Promoting Freedom of Religion and Belief in Iraq


With its mosaic of more than 18 religious and ethnic minorities, Iraq is unique in the Middle East. However, many of these minorities only enjoy no or only limited own rights, some are restricted in performing their rituals and traditions. In November 2016, the KAS Syria/Iraq Office and its partner Masarat conducted a series of workshops in Bagdad, Basra and Sulaymaniyah aiming at drafting a bill on freedom of religion and belief in Iraq.

Hezbollah's Involvement in the Syrian Civil War

KAS and MdF publish policy paper on the effects of the involvment on the organisation

Currently, Hezbollah is supporting the Syrian regime with up to 10,000 fighters, and, over the past years, has evolved from a local to a regional player and a key Assad ally. However, in his guest contribution published by KAS and Maison du Futur in November 2016, Bilal Saab of the Atlantic Council argues that Hezbollah is facing an identity crisis, and while the involvement in the Syrian war provided the group with military training and new tactical skills, there have also been disadvantages such as a loss of support from both the Sunni Arab world and some of its Shiite supporters in Lebanon.

Women’s Access to Justice in Iraq


The Iraqi society, and with it, Iraq’s administrative and legal systems, are still largely dominated by men. Therefore, vulnerable and marginalized women often face challenges when trying to access justice and find their way through the administrative system. In September and October 2016, the KAS Syria/Iraq Office and the Democratic House Organization organized a series of workshops in Baghdad and Karbala to train women on their rights and on how to access them.

Furthering the Integration of Syrian Refugees in Turkey

KAS and HKU hold workshop series for Syrien refugees in Gaziantep

Some of the main obstacles to refugee integration into a host community are often caused by a lack of information on the workings of the host society and its government. A project funded by the KAS Syria/Iraq office and implemented by the Hasan Kalyoncu University in Gaziantep from June to October 2016 aimed to counter this problem and to contribute to the integration of the Syrian refugee community in Turkey into the country’s social, economic, cultural and legal systems.

The Paradox of Refugee Policies in the Middle East

KAS/Nahrain policy paper on the legal status of refugees in the Arab world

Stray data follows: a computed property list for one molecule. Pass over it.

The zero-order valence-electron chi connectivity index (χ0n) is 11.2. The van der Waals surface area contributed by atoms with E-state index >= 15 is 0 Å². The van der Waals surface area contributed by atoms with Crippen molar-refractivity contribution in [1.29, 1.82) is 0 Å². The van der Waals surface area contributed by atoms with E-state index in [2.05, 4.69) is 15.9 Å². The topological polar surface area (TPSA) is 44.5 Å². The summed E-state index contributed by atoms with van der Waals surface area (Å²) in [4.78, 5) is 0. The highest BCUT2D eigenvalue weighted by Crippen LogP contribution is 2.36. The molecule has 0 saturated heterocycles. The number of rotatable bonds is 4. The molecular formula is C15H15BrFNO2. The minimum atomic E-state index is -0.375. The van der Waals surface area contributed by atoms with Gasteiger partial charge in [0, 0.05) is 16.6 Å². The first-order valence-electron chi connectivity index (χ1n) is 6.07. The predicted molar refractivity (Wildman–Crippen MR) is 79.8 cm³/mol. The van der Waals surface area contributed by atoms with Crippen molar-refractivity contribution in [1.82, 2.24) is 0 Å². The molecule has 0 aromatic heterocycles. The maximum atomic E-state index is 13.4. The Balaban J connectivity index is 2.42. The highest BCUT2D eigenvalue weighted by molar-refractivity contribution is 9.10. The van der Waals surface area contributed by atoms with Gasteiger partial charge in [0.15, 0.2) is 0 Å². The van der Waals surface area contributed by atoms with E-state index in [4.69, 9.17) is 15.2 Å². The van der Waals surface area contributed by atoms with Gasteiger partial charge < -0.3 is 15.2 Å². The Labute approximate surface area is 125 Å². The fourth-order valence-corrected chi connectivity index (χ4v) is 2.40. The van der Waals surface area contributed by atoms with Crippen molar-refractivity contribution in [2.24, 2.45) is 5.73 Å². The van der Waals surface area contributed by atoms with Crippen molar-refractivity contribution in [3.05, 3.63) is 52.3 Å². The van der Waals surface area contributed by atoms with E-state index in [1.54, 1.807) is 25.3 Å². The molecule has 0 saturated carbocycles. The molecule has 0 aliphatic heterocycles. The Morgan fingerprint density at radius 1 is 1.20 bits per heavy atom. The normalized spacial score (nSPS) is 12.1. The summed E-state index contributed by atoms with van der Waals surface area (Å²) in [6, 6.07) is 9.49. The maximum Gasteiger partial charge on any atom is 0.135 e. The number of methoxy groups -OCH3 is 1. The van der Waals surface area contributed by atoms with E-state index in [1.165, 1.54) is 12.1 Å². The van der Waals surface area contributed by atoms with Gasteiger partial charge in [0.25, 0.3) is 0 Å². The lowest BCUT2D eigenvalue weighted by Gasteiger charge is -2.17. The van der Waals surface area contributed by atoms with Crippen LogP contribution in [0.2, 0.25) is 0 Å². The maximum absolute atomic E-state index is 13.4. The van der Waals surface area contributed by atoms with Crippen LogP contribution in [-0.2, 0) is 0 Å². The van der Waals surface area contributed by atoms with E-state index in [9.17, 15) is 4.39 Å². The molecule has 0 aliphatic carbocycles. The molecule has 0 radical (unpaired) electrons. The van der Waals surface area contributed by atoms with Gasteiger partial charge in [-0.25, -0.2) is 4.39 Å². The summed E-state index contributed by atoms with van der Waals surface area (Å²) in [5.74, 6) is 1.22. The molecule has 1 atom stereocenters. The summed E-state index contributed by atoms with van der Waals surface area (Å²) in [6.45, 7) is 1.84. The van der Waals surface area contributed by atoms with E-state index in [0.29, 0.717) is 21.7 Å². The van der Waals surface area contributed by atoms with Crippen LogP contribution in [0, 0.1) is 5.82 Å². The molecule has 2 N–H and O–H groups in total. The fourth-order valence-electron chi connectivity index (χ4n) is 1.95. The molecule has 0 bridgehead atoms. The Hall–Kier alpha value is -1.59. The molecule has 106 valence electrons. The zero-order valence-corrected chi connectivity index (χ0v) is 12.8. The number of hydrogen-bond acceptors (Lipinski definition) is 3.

Currently, Lebanon, Jordan and Iraq are among the countries that host the largest refugee populations in the world. However, Egypt and Yemen are the only Arab states that have signed the Geneva Convention of 1951 on the status of refugees. In her guest contribution published in November 2016 by KAS and the Al-Nahrain Center in Baghdad, Laura el Chemali looks at this paradox by comparing the legal status of refugees in different countries of the Arab region, and the consequences that this status – or the lack thereof – entails for their daily lives.

Preserving a History of Diversity in Times of Conflict

KAS and Sharq collect oral histories of Syrian refugees in Lebanon

As the concern for the basic needs dominates the life of the millions of Syrian refugees that have left Syria since the beginning of the war, the preservation of identity, traditions and history are often overlooked when survival and finding safety become a priority. A project funded by the KAS Syria/Iraq office and implemented by Sharq for Citizen Development aims to gather, collect, present and thus preserve the stories of Syrian refugees in Lebanon. The project started in January 2016 and its results will be presented at the beginning of 2017.

US Foreign Policy in the Middle East after Trump's Election


Donald Trump's election as the new US President could fundamentally alter US foreign policy in the Middle East. In a policy paper published in October 2016 by the KAS Syria/Iraq Office and Maison du Futur, Charles Dunne of the Middle East Institute argues that the future policies of President Trump towards the region are still alarmingly unclear, but might have devastating consequences for the countries like Syria and Iraq.

Sinjar, Two Years after the Catastrophe


Two years after the massacres committed by the so-called Islamic State in Iraq and Syria (ISIS) against the Yezidis, the situation in their home region of Sinjar has not improved significantly.

KAS and Iraqi al-Nahrain Center in Baghdad deepen partnership

Increased cooperation on research, conferences and publications

The KAS Syria/Iraq office and the prestigious al-Nahrain Center for Strategic Studies, an Iraqi think tank affiliated with the National Security Council, today signed a Memorandum of Understanding to deepen their partnership. The MoU includes a commitment to frequent cooperation on research, conferences and publications.

Fighting the Symptoms: Why there is a long way to defeat the so-called IS

Article by the Syria/Iraq office on the fight against the Islamic State

The so-called Islamic State (IS) has come under pressure on the battlefields of Syria and Iraq. However, the offensives for the reconquest of IS strongholds have proven difficult. Instead, IS has been able to establish itself in various countries in the region and the threat of terrorist attacks in Europe remains high. The international community is fighting the symptoms of IS. Meanwhile, the reasons and causes of the rapid rise to power of the terrorist organisation persist.